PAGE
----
In most cases, this happens in multiple stages. First, the release happens in a staging environment. With a manual trigger, it gets released to the production environment. When it comes to CD, there are many deployment models out there, that make the releases smooth and seamless. For example, we may want to deploy the changes to a set of Beta customers in production and then roll it out to everyone in production. These deployment models are a topic for another article.

Some common CD tools are:

  • Spinnaker
  • Go CD
  • Argo CD
  • Concourse
  • Screwdriver
  • Etc

CI/CD Fundamentals

For your CI/CD process to be efficient, it is important to include the following fundamentals when building your CI/CD process for each application. There are no hard and fast rules as to what is the right way of implementing your CI/CD pipelines, but this would guide you towards building a more robust set of pipelines for a smoother delivery of applications.

  • A single source repository: having a code base for each build would serve the purpose of a repository. This will contain the build files, test scripts, and the actual feature code. Some teams maintain a monolithic repo, doing multiple builds from the same code base. All these drills down to how the system is designed.
  • Frequent commits: Having focused and small commits in a VCS repo, would help in quicker deliveries and cleaner changes. Multiple commits to the repository results in fewer places for conflicts to hide. Make small, frequent iterations rather than major changes. By doing this, it’s possible to roll changes back easily if there’s a problem or conflict.
  • Automated Builds: This is to support the CI process by having scripts, allowing automated builds when triggered.
  • Testable code: This also includes test scripts along with having a code base that is testable. Unit tests and integration tests will help determine issues in the CI phase itself.
  • Deployment controls: This refers to the way the code should be deployed in production. Some teams use blue/green deploys, canary deploys, and traffic vectoring to reduce risk during deploys. This can actually take many shapes as people interpret the idea differently to suit their needs

Benefits of CI/CD for your organization

  • Satisfied users: Fewer bugs and errors make it into production, so your users and customers have a better experience. This leads to improved levels of customer satisfaction, confidence, and reputation.
  • Accelerated time-to-value: When you can deploy anytime, you can bring products and new features to market faster. Your development costs are lower, and a faster turnaround frees your team for other work. Customers get results faster and gain a competitive edge.
  • Less fire fighting: Testing code more often, in smaller batches, and earlier in the development cycle can seriously cut down on fire drills. This results in a smoother development cycle and less team stress. Results are more predictable, and it’s easier to find and fix bugs.
  • Hit dates more reliably: Removing deployment bottlenecks and making deployments predictable can remove a lot of the uncertainty around hitting key dates. Breaking work into smaller, manageable bites means it’s easier to complete each stage on time and track progress. This approach gives plenty of time to monitor overall progress and determine completion dates more accurately.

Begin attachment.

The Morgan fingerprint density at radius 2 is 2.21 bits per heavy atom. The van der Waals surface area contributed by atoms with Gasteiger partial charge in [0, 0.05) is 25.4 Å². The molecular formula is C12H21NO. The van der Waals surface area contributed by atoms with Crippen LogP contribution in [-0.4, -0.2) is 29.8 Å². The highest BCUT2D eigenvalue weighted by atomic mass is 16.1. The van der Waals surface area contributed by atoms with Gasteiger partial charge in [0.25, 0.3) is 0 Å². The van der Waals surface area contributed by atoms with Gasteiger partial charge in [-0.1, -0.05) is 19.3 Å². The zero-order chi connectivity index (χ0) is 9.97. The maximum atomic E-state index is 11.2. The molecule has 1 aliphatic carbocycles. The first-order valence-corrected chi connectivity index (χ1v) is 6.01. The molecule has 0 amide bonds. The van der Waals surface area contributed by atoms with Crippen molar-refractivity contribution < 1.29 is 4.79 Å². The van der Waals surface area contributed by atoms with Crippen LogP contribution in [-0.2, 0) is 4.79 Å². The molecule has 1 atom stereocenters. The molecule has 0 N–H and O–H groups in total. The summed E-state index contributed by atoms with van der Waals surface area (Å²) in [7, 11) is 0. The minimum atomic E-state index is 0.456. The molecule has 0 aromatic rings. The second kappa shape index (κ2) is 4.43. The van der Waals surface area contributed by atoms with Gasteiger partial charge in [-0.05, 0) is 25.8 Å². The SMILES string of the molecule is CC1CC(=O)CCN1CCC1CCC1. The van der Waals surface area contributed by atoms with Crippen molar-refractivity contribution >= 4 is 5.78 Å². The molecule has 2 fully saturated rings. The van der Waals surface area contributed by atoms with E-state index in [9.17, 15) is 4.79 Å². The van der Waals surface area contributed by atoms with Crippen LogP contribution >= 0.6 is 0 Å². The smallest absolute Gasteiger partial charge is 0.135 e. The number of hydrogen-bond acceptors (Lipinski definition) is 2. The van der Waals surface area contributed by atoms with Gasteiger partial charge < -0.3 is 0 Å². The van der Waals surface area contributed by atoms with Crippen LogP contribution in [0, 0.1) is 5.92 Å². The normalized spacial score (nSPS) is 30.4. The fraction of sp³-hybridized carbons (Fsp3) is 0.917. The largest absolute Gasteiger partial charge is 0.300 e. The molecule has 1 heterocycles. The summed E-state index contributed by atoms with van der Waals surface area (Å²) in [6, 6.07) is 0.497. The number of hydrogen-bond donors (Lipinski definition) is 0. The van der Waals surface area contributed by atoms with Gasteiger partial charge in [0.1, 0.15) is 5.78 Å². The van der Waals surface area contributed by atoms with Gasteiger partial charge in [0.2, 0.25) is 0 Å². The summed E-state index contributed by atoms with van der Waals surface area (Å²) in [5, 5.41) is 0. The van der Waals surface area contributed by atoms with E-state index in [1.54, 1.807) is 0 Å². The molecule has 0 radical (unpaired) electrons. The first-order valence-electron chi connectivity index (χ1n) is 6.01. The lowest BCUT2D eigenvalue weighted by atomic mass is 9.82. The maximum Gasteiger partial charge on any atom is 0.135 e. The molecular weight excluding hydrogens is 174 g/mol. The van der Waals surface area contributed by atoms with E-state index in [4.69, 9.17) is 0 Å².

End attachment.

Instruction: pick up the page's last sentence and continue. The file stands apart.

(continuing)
• Free up developers’ time: With more of the deployment process automated, the team has time for more rewarding projects. It’s estimated that developers spend between 35% and 50% of their time testing, validating, and debugging code. By automating these processes, developers significantly improve their productivity.
  • Less context switching: Getting real-time feedback on the code developers commit makes it easier to work on one thing at a time and minimize cognitive load. By working with small sections of code that are automatically tested, developers can debug code quickly while their minds are still fresh from programming. Finding bugs is easier because there’s less code to review.
  • Reduce burnout: Research shows that continuous delivery measurably reduces deployment pain and team burnout. Developers experience less frustration and strain when working with CI/-CD processes. This directly leads to happier and healthier employees and less burnout.
  • Recover faster: CI/CD makes it easier to fix issues and recover from incidents (MTTR). Continuous deployment practices mean frequent small software updates so when bugs appear, it’s easier to pin them down. Developers have the option of fixing bugs quickly or rolling back the change so that the customer can get back to work quickly.

References

  1. https://about.gitlab.com/topics/ci-cd/
  2. https://www.synopsys.com/glossary/what-is-cicd.html
  3. https://www.infoworld.com/article/3271126/what-is-cicd-continuous-integration-and-continuous-delivery-explained.html
  4. https://www.redhat.com/en/topics/devops/what-is-ci-cd

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Keet Malin Sugathadasa

Keet Malin Sugathadasa

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Site Reliability Engineer | Frontend Backend Coder | Open Source Lover | Passion for Data Science | Website: keetmalin.wixsite.com/keetmalin/